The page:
I want to become a semi-professional/part time photographer eventually, and wanted to know if it is important to have experience in film based photography. Will potential clients/job pass over someone with no experience with film (both shooting and developing)? My dream is to be a part-time National Geographic photographer. Thank you.
Will potential clients/job pass over someone with no experience with film (both shooting and developing)?
Some might. Some might not. The exact answer is as varied as the number of potential clients/employers. In the case of contract work for clients, it might be as varied as each specific potential job.
You're more likely to be expected to have at least a rudimentary knowledge of darkroom processes and techniques if your potential client/employer still uses film as a photographic medium. If the photographer is expected to do the darkroom work themself, you'll almost certainly need a full portfolio of works you yourself have produced in a darkroom.
You're far less likely to be expected to know much about film if your potential client/employer works only in the realm of digital imaging.
The same is true of physical printing from digital image sources: If your potential client/employer uses physical prints, or even publishes using commercial printing processes, you'll be expected to have at least a rudimentary understanding of how all that works so that the images you provide will be appropriate to the medium in which your work will be presented to the public.
In the year 2018, an understanding of both commercial printing processes, such as those used to print magazines, and digital image distribution requirements are probably more important to most potential employers/corporate clients than anything to do with film and darkrooms.
Not to rain on your parade, but by the time a beginner today gains the skill, knowledge, and experience and has time to build an appropriate portfolio and a reputation at lesser publications in order to be considered by National Geographic, they'll probably be long bankrupt. So will most other print publications, at least as primarily a publisher of print publications.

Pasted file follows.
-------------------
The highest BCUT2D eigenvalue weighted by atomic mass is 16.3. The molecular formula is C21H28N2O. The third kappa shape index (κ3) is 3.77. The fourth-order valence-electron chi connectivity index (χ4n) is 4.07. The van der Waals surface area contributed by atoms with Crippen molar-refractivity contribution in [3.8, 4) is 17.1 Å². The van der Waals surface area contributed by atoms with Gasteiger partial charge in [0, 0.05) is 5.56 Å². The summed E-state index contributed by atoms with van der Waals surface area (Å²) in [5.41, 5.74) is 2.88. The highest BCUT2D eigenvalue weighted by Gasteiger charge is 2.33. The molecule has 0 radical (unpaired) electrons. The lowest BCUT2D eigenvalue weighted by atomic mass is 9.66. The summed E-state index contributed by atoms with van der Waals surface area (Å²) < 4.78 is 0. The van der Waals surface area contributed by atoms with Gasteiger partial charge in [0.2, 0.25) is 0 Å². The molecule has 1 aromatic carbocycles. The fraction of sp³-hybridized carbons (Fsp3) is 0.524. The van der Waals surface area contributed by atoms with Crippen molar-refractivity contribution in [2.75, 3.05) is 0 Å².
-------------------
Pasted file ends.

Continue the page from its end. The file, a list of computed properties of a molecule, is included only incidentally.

That's not to say there might not be other entities distributing similar stories and images in the future. But it's highly doubtful it will be via a print magazine. The future seems to be moving in the direction of self produced works by individual photographers who build a small business (small, relative to what a large organization such as Nat Geo once was) around their own work. They market, publish, and find corporate sponsors themselves rather than working for a publishing company that does all of that for them.
The NatGeo thing is just a far out thing. I was more interested in about more realistic clients, such as weddings, local restaurants, etc.
For those types of clients, you'll need to understand about printing from a digital image far more than you will need to know about film and darkrooms. They don't care if you use digital, film, or a pinhole camera. They only care about what you deliver to them at the end of the process. It's up to you to decide on the medium that you use to deliver their images.
In theory you could say, "I'll only deliver digital images to my clients." In practice that doesn't usually work.